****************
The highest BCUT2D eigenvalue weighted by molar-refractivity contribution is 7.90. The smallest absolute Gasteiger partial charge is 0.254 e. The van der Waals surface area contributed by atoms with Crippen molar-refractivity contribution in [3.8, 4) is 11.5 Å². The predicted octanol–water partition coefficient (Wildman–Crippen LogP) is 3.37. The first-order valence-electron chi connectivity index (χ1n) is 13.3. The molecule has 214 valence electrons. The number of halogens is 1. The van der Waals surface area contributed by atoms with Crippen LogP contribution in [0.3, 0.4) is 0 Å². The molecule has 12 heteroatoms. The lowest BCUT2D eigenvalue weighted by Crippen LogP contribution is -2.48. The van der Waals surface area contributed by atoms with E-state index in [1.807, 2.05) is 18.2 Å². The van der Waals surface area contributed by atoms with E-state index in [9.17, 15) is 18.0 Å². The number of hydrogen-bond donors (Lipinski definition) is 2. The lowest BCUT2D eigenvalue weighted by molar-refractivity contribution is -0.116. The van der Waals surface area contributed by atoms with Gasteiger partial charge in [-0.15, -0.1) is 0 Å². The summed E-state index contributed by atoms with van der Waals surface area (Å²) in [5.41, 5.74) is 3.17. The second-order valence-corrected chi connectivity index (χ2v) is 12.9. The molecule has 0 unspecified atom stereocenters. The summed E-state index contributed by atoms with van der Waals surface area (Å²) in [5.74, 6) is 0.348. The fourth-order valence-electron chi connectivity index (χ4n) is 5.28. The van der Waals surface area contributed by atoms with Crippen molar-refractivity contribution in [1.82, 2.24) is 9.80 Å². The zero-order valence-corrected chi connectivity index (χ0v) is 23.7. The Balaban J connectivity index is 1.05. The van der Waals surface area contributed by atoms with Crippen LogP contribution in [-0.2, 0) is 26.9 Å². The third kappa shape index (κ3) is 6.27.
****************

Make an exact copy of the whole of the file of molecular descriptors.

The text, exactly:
The highest BCUT2D eigenvalue weighted by molar-refractivity contribution is 7.90. The smallest absolute Gasteiger partial charge is 0.254 e. The van der Waals surface area contributed by atoms with Crippen molar-refractivity contribution in [3.8, 4) is 11.5 Å². The predicted octanol–water partition coefficient (Wildman–Crippen LogP) is 3.37. The first-order valence-electron chi connectivity index (χ1n) is 13.3. The molecule has 214 valence electrons. The number of halogens is 1. The van der Waals surface area contributed by atoms with Crippen LogP contribution in [0.3, 0.4) is 0 Å². The molecule has 12 heteroatoms. The lowest BCUT2D eigenvalue weighted by Crippen LogP contribution is -2.48. The van der Waals surface area contributed by atoms with E-state index in [1.807, 2.05) is 18.2 Å². The van der Waals surface area contributed by atoms with E-state index in [9.17, 15) is 18.0 Å². The number of hydrogen-bond donors (Lipinski definition) is 2. The lowest BCUT2D eigenvalue weighted by molar-refractivity contribution is -0.116. The van der Waals surface area contributed by atoms with Gasteiger partial charge in [-0.15, -0.1) is 0 Å². The summed E-state index contributed by atoms with van der Waals surface area (Å²) in [5.41, 5.74) is 3.17. The second-order valence-corrected chi connectivity index (χ2v) is 12.9. The molecule has 0 unspecified atom stereocenters. The summed E-state index contributed by atoms with van der Waals surface area (Å²) in [5.74, 6) is 0.348. The fourth-order valence-electron chi connectivity index (χ4n) is 5.28. The van der Waals surface area contributed by atoms with Crippen molar-refractivity contribution in [1.82, 2.24) is 9.80 Å². The zero-order valence-corrected chi connectivity index (χ0v) is 23.7. The Balaban J connectivity index is 1.05. The van der Waals surface area contributed by atoms with Crippen LogP contribution in [-0.2, 0) is 26.9 Å². The third kappa shape index (κ3) is 6.27.